Learn about bicycle shoes and get beginner bicycling tips on how to choose the right size and how to use clips in this free cycling apparel video.
This is Jim Toledano for Expert Village and we’re going to talk about the shoe itself. A bike shoe should fit snuggly by not too tightly. It should fit well so your fit doesn’t move around. The reason why you don’t want have your foot move around is because all the extra motion used up energy that can be devoted to pushing down, going around, and pulling up. One thing in order to protect your ankles, all bicycle clips have what’s called float, which allows you to move a little bit this way so as not to put too much stress on your knees when you’re pedaling. The shoe itself should be nice and snug. It should be nice and stiff for the same reason. If you’re pushing down and the shoe is flexing, that’s energy that could be used to turn the pedals and make you more efficient. The difference between SPD clips and all the other kinds is that as you can see, the SPD clip is recessed. So when you’re walking, it’s not sticking into the ground. The other kinds of clips are attached to the shoe. When you walk, it’s going to hit the ground; it needs to be protected. These clips are also adjustable. You can see how this one is adjusted unevenly in terms of the geometry of it because that’s the way my leg works. These clips slide backwards, forwards, and side by side when they’re being put onto your shoes to match your particular pedal stroke. One size doesn’t fit all. Everybody’s built a little bit differently. You want to make sure that when you get your clips that the person who’s selling them to you puts them very carefully to fit the way your legs work, how your bike is built, and how you’re built so you get the most efficient use out of it and don’t put any strain on your knees. The biggest tip off when you’re learning to use clips is if you have pain in your knee, side, front, other side, or back, it most likely means that your clips are not set right. Most important thing, first thing, is that it be right in the ball of your foot so when you push down, you’re pushing directly down onto where it attaches to the pedal. Trail and error sometime is necessary and somebody who knows what he/she is doing to guide you.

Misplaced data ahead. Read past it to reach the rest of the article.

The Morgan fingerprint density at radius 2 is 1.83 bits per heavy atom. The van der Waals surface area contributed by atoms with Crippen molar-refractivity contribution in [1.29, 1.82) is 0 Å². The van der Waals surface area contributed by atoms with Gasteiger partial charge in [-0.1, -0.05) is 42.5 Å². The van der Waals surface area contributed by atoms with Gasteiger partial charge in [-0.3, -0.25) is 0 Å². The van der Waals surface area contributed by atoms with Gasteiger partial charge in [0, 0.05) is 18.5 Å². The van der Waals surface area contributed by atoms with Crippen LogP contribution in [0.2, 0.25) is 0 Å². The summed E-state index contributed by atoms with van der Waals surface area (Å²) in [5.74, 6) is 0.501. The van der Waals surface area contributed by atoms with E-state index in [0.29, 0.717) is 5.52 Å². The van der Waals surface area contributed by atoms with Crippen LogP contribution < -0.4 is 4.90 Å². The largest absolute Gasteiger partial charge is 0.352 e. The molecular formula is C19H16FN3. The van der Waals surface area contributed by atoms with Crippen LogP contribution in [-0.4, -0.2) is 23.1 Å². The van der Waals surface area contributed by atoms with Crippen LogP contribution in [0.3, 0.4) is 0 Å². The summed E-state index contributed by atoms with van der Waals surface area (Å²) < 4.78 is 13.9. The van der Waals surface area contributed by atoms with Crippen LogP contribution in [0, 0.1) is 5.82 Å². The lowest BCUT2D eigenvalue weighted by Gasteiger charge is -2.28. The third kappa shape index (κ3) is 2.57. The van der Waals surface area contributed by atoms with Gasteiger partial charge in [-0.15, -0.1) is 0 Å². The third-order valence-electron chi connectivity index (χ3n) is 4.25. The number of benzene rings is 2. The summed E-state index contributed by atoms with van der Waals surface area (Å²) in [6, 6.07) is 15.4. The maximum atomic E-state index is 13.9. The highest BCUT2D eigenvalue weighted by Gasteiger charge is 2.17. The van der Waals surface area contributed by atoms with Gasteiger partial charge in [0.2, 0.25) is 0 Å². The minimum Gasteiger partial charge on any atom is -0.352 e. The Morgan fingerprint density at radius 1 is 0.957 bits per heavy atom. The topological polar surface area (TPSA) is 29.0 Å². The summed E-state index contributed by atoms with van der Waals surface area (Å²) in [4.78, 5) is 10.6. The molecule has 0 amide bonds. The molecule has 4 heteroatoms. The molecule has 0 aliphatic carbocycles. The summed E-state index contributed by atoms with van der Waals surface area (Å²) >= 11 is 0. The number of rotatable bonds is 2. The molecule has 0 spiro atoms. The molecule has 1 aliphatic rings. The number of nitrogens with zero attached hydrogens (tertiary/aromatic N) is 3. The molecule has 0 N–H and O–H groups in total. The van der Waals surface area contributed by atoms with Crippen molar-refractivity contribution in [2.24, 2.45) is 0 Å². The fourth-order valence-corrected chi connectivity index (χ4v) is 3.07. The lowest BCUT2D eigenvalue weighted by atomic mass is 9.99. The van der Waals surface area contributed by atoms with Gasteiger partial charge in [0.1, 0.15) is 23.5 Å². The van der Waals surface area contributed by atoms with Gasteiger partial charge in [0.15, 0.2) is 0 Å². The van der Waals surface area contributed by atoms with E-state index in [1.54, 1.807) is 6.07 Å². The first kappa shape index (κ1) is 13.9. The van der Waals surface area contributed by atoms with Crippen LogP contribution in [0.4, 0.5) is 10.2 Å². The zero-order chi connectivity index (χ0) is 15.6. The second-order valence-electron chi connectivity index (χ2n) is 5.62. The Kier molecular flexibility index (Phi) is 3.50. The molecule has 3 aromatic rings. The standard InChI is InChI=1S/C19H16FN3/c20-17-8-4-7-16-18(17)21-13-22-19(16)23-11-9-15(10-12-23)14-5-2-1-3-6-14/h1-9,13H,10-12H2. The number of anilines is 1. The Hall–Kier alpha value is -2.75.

- How to Change a Flat Bike Tire: Part 1
- How to Change a Flat Bike Tire: Part 2
- Road Hazards & Bicycle Safety Tips
- Tools for Changing a Flat Bike Tire
- Bike Gear & Accessories
- How to Use Bicycle Hand Signals
- Basic Bike Care & Maintenance
- An Overview of Bike Seats/Saddles
- Nutrition Tips for Cyclists
- Cycling Shoes & Clips
- An Overview of Bike Pedals
- Cycling Apparel for Bicyclists
- Types of Bikes for Cycling